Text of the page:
Awwww. Here's to Dad. (Now I have no idea what I'm going to write for tomorrow. I was hoping you would springboard me, Littlefield!)

Sophie Littlefield said...

rachael, i was feeling guilty because i did the i-got-here-first thing and took the easy one, the "write as though your parents are dead" thing.

But one thing I was thinking about writing about was parents in fiction, specifically moms in fiction. I'm fascinated by some books you've probably read - Juniper Tree Burning, White Oleander, Anywhere But Here - where the mom-author relationship is so stark and visceral and raw that it's experienced physically and emotionally by the reader as well as intellectually.

Julie said...

I caught myself filtering my current short through my mom in my head for overzealous use of cussing.

Then I realized these characters absolutely speak this way.

Then I apologized to my mom in my head and kept writing.

Thanks for this right now. I sort of needed the permission. :)

Sophie Littlefield said...

Julie, I used to have a cussing filter. It sort of disintegrated. Let the characters have their say! :)

Susan M. Boyer said...

Oh, I am SO guilty of this. And my mom does it on purpose. "Whatever you do, promise me you won't ever..." (Fill in the blank) Use foul language--"It's really not necessary, is it?" Take the Lord's name in vain, have sex scenes with too many details--"It's best to just close the bedroom door, isn't it?"

I try, try, try to get her out of my head, because none of my characters are saints. A few have potty mouths, and several of the have sex, some with (gasp) people they're not married to.

I just can't ever let her read my work, that's all there is to it.

Sophie Littlefield said...

Susan, I hear you. You know what - it's perfectly ok for you to set boundaries with this stuff. I've told my dad there are certain of my short stories that he can't read. done and done. In fact the scene i just wrote - i'm having trouble coming up with *anyone* i'd be comfortable having read it. but sometimes you have to do that.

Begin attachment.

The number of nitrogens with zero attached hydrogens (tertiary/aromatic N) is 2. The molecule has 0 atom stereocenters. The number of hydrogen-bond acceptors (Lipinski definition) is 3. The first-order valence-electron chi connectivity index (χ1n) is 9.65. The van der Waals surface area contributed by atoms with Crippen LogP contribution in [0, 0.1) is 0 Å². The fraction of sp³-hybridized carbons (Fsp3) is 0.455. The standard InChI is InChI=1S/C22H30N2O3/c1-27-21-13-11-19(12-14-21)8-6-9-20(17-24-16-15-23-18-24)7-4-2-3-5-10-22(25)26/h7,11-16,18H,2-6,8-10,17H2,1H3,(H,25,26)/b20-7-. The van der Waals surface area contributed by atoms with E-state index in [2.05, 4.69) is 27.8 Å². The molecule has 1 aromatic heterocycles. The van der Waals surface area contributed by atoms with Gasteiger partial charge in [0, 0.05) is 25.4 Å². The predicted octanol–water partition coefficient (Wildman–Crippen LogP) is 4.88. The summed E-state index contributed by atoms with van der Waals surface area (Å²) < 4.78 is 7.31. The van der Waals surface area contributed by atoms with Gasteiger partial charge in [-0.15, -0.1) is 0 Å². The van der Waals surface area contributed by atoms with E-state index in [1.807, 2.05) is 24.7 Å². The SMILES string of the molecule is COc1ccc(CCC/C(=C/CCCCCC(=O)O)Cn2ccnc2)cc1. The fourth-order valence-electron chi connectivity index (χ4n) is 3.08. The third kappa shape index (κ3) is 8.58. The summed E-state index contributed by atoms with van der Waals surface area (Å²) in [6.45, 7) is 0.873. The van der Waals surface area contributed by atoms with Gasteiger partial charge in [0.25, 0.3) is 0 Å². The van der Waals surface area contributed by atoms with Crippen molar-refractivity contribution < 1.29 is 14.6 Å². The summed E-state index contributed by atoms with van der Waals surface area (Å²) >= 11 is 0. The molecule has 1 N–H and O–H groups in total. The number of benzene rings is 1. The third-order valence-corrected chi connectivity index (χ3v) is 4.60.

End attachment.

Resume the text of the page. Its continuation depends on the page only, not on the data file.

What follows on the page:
and remember, my agent and now several editors have told me it's ALWAYS better to go too far in the draft. Far, far easier to tone down than to boost it later. So go ahead, careen ahead

Unknown said...

I had never heard the "your parents are dead" rule. I let my mom read the book I'm doing revisions on now...for those who have read my work, it tends to be rather, She told my husband she just pretended it wasn't written by her daughter. See we found a way around it :)

Unknown said...

oops, for those who have NOT read my work.... and that typo pretty much sums up my words for the day (a mistake) :)

Adrienne Bell said...

Will you embroider that maxim on a pillow for me. I need to daily reminder of that.

Martha Flynn said...

So morbid! Can't we just write as though our parents are illiterate and incapable of mastering audiobook technology? :)

Sophie Littlefield said...

you never heard that, Lisa? Wow! It was one of the most liberating bits of advice I ever came across. Adrienne...oh, that's a needlepointer for sure. :) will put it on my long-term to-do crafty-pants list. And Martha....oh, Martha! you're so durn funny and probably exactly right. :)

L.G.C. Smith said...

In this one small case, Martha is not right. (That may be a first.) What if someone tells her illiterate Luddite parents about her book? It will happen. You know it will. And she will imagine it, and it will prey upon her mind. No. Better to imagine them dead.